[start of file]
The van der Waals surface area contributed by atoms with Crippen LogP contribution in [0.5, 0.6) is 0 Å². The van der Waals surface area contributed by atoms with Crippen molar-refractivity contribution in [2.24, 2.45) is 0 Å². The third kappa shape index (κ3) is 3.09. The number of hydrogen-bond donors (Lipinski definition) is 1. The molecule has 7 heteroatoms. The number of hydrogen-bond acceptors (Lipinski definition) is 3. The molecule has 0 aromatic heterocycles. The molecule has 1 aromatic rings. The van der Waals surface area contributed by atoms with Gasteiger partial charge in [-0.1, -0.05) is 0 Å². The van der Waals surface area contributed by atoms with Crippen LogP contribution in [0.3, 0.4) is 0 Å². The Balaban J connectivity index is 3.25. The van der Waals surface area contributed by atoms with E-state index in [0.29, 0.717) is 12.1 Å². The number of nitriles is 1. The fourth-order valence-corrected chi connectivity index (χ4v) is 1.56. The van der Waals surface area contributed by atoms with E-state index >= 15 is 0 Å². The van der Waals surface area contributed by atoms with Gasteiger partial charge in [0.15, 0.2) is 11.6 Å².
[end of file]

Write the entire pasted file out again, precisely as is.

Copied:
The van der Waals surface area contributed by atoms with Crippen LogP contribution in [0.5, 0.6) is 0 Å². The van der Waals surface area contributed by atoms with Crippen molar-refractivity contribution in [2.24, 2.45) is 0 Å². The third kappa shape index (κ3) is 3.09. The number of hydrogen-bond donors (Lipinski definition) is 1. The molecule has 7 heteroatoms. The number of hydrogen-bond acceptors (Lipinski definition) is 3. The molecule has 0 aromatic heterocycles. The molecule has 1 aromatic rings. The van der Waals surface area contributed by atoms with Gasteiger partial charge in [-0.1, -0.05) is 0 Å². The van der Waals surface area contributed by atoms with Crippen LogP contribution in [0.3, 0.4) is 0 Å². The Balaban J connectivity index is 3.25. The van der Waals surface area contributed by atoms with E-state index in [0.29, 0.717) is 12.1 Å². The number of nitriles is 1. The fourth-order valence-corrected chi connectivity index (χ4v) is 1.56. The van der Waals surface area contributed by atoms with E-state index >= 15 is 0 Å². The van der Waals surface area contributed by atoms with Gasteiger partial charge in [0.15, 0.2) is 11.6 Å².